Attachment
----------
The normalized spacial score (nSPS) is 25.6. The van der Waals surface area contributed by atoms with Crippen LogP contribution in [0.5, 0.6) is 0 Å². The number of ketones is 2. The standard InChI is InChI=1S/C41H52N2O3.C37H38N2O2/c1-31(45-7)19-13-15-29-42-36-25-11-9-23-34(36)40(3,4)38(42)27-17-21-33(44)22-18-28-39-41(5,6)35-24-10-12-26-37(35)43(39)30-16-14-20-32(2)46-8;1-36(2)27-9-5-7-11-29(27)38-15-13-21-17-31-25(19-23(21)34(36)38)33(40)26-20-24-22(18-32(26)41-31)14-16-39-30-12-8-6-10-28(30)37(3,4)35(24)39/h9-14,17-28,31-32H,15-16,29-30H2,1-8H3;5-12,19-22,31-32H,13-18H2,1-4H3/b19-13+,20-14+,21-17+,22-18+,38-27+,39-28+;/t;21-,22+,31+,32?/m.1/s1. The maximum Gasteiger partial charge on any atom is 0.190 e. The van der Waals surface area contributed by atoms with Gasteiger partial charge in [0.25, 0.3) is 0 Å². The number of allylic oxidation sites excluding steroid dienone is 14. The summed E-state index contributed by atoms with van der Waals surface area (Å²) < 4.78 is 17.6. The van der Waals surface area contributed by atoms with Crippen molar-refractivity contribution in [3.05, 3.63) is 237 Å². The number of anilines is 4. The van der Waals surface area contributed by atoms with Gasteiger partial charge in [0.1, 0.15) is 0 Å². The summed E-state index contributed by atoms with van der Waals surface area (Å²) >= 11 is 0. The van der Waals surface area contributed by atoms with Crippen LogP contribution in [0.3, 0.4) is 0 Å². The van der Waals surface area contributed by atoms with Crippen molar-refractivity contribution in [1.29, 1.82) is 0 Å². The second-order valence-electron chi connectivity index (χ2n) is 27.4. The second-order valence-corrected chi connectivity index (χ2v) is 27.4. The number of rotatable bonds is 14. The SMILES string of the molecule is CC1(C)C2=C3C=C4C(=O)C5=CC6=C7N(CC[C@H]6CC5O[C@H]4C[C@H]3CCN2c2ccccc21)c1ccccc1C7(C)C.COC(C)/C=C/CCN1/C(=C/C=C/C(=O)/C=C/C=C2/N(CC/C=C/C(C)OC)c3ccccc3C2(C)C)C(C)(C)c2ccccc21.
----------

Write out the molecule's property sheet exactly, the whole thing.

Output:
The normalized spacial score (nSPS) is 25.6. The van der Waals surface area contributed by atoms with Crippen LogP contribution in [0.5, 0.6) is 0 Å². The number of ketones is 2. The standard InChI is InChI=1S/C41H52N2O3.C37H38N2O2/c1-31(45-7)19-13-15-29-42-36-25-11-9-23-34(36)40(3,4)38(42)27-17-21-33(44)22-18-28-39-41(5,6)35-24-10-12-26-37(35)43(39)30-16-14-20-32(2)46-8;1-36(2)27-9-5-7-11-29(27)38-15-13-21-17-31-25(19-23(21)34(36)38)33(40)26-20-24-22(18-32(26)41-31)14-16-39-30-12-8-6-10-28(30)37(3,4)35(24)39/h9-14,17-28,31-32H,15-16,29-30H2,1-8H3;5-12,19-22,31-32H,13-18H2,1-4H3/b19-13+,20-14+,21-17+,22-18+,38-27+,39-28+;/t;21-,22+,31+,32?/m.1/s1. The maximum Gasteiger partial charge on any atom is 0.190 e. The van der Waals surface area contributed by atoms with Gasteiger partial charge in [0.25, 0.3) is 0 Å². The number of allylic oxidation sites excluding steroid dienone is 14. The summed E-state index contributed by atoms with van der Waals surface area (Å²) < 4.78 is 17.6. The van der Waals surface area contributed by atoms with Crippen molar-refractivity contribution in [3.05, 3.63) is 237 Å². The number of anilines is 4. The van der Waals surface area contributed by atoms with Gasteiger partial charge in [0.1, 0.15) is 0 Å². The summed E-state index contributed by atoms with van der Waals surface area (Å²) >= 11 is 0. The van der Waals surface area contributed by atoms with Crippen LogP contribution in [0.3, 0.4) is 0 Å². The van der Waals surface area contributed by atoms with Crippen molar-refractivity contribution in [1.29, 1.82) is 0 Å². The second-order valence-electron chi connectivity index (χ2n) is 27.4. The second-order valence-corrected chi connectivity index (χ2v) is 27.4. The number of rotatable bonds is 14. The SMILES string of the molecule is CC1(C)C2=C3C=C4C(=O)C5=CC6=C7N(CC[C@H]6CC5O[C@H]4C[C@H]3CCN2c2ccccc21)c1ccccc1C7(C)C.COC(C)/C=C/CCN1/C(=C/C=C/C(=O)/C=C/C=C2/N(CC/C=C/C(C)OC)c3ccccc3C2(C)C)C(C)(C)c2ccccc21.